Are protein bars good for you?
Protein is an essential macronutrient which is required by the body for a large number of functions. It builds and repairs muscle tissue, supports the health of your skin & nails, keeps you feeling full and protects enzyme functions.
It also helps with weight management; studies such as this have found that increasing protein intake reduces the total number of calories consumed per day.
Protein can be obtained from a large number of foods including eggs, beans, legumes, fish and meat. Whilst there is no doubt that these protein sources are great, many of them need to be cooked before they can be eaten and this might prove to be an inconvenience at times.
This is where protein bars come in handy. Not only do they taste great, they can also be eaten right after working out without any preparation. It is much more convenient to carry a protein bar to the gym than it is an egg sandwich.
But are they good for you?
It depends. Due to the large variety of bars available, some will definitely do your body more good than others. Protein bars come in a multitude of flavours and the amount of protein will vary from brand to brand; the average amount tends to be roughly 20 grams. This is a fairly significant amount and equates to the protein content found in 3 large eggs.
The type of protein used to make these bars also varies:
The first and most common is whey, and is obtained from milk. Whey is a complete protein source, which means that it is a source of all 9 essential amino acids. These are the ones that the body cannot produce on its own and therefore need to be obtained from the diet. Whey is very digestible and is absorbed by the gut quickly.
Whey is a rich source of leucine, an amino acid that promotes muscle growth. Studies have also shown that whey protein might be able to assist with lowering blood pressure, moderating blood sugar, reducing inflammation and enhancing the body’s antioxidant defenses. Most people can tolerate whey very well, but if you are lactose intolerant it could lead to gas, bloating and cramps.
The second type of protein that is used is soy protein, which is obtained from the soybean and is used in manufacturing a large number of food products. Soy is a highly controversial food, being considered a superfood by some and a health hazard by others.
On the positive side, some studies have found that soy consumption might be able to lower total and LDL cholesterol and observational studies have shown that it could reduce the risk of prostate cancer in old age. Additionally, soy provides respectable amounts of various vitamins & minerals, including potassium, iron, vitamin B-6 and magnesium.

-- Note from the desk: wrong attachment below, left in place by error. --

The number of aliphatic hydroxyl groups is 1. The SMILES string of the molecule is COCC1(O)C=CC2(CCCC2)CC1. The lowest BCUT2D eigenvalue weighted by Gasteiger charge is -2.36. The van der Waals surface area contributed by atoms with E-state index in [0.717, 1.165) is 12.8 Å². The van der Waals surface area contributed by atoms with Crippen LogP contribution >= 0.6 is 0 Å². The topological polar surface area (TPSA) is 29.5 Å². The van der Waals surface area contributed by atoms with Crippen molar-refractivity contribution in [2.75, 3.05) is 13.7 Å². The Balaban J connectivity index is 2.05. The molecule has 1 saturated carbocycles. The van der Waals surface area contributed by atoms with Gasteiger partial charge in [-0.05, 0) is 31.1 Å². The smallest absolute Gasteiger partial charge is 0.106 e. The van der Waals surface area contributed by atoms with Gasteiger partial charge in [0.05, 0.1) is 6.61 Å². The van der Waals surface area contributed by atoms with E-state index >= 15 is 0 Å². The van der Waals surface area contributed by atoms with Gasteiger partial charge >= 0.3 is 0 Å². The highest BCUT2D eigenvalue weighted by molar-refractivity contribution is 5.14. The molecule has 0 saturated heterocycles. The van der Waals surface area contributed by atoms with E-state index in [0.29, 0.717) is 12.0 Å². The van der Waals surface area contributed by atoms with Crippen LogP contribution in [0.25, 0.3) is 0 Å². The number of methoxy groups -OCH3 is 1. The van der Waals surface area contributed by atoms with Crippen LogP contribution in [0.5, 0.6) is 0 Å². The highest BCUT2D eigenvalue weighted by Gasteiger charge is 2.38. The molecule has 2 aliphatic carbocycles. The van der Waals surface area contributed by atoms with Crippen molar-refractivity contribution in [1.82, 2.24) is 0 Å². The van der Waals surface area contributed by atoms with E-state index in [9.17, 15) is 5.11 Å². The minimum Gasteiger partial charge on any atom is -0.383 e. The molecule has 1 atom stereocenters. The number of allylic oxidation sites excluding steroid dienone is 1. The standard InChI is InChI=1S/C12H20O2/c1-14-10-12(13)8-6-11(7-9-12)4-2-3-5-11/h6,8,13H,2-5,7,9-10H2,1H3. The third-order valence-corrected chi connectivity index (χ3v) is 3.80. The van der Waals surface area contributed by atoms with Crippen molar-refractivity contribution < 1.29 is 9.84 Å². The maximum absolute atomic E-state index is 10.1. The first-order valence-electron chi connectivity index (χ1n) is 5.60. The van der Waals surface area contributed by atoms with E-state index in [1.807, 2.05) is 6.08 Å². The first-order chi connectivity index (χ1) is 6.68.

Unfortunately soy also contains substances called isoflavones, which can activate estrogen receptors in the body. Soy may also interfere with thyroid function, although there isn’t enough evidence to conclude that it contributes to hypothroidism.
This study compared soy and whey protein bars and found that both promoted exercise induced lean body mass gain. However due to the controversial nature of soy, I would personally opt for whey protein based bars.
Finally, some bars contain rice, hemp or pea protein. These are all great options, although they usually don’t taste as great as whey protein based bars and therefore may not be as appealing. Bars made from these ingredients also tend to contain less protein. However they are an ideal choice for vegans.
Certain bars also come fortified with vitamins & minerals. Additionally, bars that are gluten free, kosher and vegetarian are all available.
Provided you choose the correct type, protein bars can definitely be part of an otherwise healthy diet. Here is what you should look for when making your choice:
- Protein and carbohydrate content – some bars contain as little as 5 grams of protein whereas others have as much as 30 grams. You should opt for a bar that has at least 15 – 20 grams at minimum. The protein to carb ratio is also important. Carbohydrates come in handy after exercise as they replenish glycogen stores, but a bar that contains 90% carbs and 10% protein isn’t the best option. Opt for a bar that has at least an equal amount of carbs and protein.
- Total calories – like protein content, the number of calories will vary greatly from bar to bar. Certain bars will have as little as 70 calories, whilst others might have more than 400. The bar that you choose will depend on your overall goals. Most people are trying to lose weight, are on calorie restricted diets and should therefore opt for bars that have fewer calories. On the other hand, if you are trying to gain weight, choose a bar that has more calories, provided a significant amount of it comes protein.
- Added ingredients – protein on its own tastes pretty bad, which is why other ingredients are combined with it to make the bars more palatable. You should therefore keep an eye on these added ingredients and watch out for bars with large amounts of sugar. Excessive sugar consumption brings with it many health issues; it overloads the liver, can cause insulin resistance & cancer and contributes to weight gain. Opt for bars that have little added sugar and more natural ingredients such as almonds and chia seeds.
Finding the perfect bar might not be possible, so if you want, you can make your own protein bars at home. That way, you get to decide exactly what goes in them.
This recipe makes use of oats, whey protein, dried cranberries, organic peanut butter, honey, almond milk, slivered almonds, dark chocolate, cinnamon, vanilla extract and apple sauce. I have made these bars and definitely recommend them. You can find similar recipes online and can tweak them to suit your requirements.
Protein bars can be good for you, so long as you choose the right type. Opt for bars that have a high protein to carb ratio and low amounts of sugar. Alternatively, make your own bars at home.